cording to changes in its biomechanical environment (Lanyon, 1993). Indeed, it is this relationship which permits biobehavioral interpretation from bone geometry (e.g., Ruff  and the association of sexual dimorphism in lower limb geometry, subsistence and division of labour). Thus, in the case of longitudinal growth or aging studies (e.g., van Hemert et al., 1990), a bone’s shape may change during one’s lifetime independently of change in the amount of bone present. Radiographically, TW and MW may differ between initial and subsequent observations, and consequently derived measures such as PCA will change, even though no significant modification may have occurred in actual bone mass over time. Alternatively, shape change may mask the true magnitude of size change. Similarly, in studies of side asymmetry (e.g., Plato et al., 1982; Roy et al., 1994) differences in the shape of the left and right metacarpal mid-diaphysis (Lazenby, 1995) will confound derived measures such as TA, CA, and PCA. Although radiogrammetric approaches exhibit significant bias in their overestimation of actual geometric properties, this study makes clear that sample composition can influence which method (uni- or biplanar) is the least effective model. In a selection of 46 male and female left metacarpals from this dataset, the biplanar method was clearly less biased than that employing the cylindrical model (Lazenby, 1997); yet, in the present study (in which both sides are represented) the converse holds true. Pragmatically, this belies any recommendation as to which may be the radiogrammetric method of choice. Indeed, re-
searchers studying second metacarpal morphometry in living populations might take solace in knowing that the only radiogrammetric approach available to them (uniplanar posteroanterior views) can be effective. At the same time, those investigating skeletal samples might reasonably forego the added costs associated with obtaining mediolateral radiographic images required of elliptical models. The impact of bias will be most significant if it can be shown that the pattern of overestimation, although systematic, differs between age and/or sex and/or side groups, or between different populations. Such variation was not investigated in this study, but preliminary results for the circular model comparing males and females in this sample suggest the existence of differences for both slope and intercept for TA and Iy (but not for CA). This may be a consequence of size dimorphism and/or degree of palmar muscularity and its potential effect in measuring TW and (especially) MW. If such withinor between group differences are found to be significant, it will be necessary to derive more specific equations to correct for radiogrammetric bias. It would be useful to compare the regression models developed from this 19th century skeletal sample with those obtained from other samples, including a more sedentary modern (e.g., autopsy) sample, to assess effects on predictive accuracy. In the interim, this study documents a high degree of shape variation in metacarpal midshaft geometry contributing to significant bias in assessing bone properties, and the reduced major axis models reported provide closer approximations to actual values for bone mass and strength.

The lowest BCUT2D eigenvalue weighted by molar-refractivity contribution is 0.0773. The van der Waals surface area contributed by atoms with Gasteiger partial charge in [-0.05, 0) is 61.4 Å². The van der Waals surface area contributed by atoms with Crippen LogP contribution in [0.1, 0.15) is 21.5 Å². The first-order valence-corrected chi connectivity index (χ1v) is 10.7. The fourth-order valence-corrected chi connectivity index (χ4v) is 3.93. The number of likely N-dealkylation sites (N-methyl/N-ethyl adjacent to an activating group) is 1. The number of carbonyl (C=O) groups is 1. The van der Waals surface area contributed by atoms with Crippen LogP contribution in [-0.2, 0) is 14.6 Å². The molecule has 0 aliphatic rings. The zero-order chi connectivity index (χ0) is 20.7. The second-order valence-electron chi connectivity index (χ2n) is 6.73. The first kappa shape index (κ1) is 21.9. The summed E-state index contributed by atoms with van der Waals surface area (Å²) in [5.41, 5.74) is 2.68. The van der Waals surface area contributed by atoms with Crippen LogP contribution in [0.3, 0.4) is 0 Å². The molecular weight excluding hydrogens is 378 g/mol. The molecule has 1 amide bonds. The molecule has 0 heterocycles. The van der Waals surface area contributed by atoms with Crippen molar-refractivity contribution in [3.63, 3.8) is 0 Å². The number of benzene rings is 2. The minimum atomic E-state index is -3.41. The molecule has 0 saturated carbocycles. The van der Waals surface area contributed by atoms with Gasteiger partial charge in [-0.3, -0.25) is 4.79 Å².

SECOND METACARPAL CROSS-SECTIONAL GEOMETRY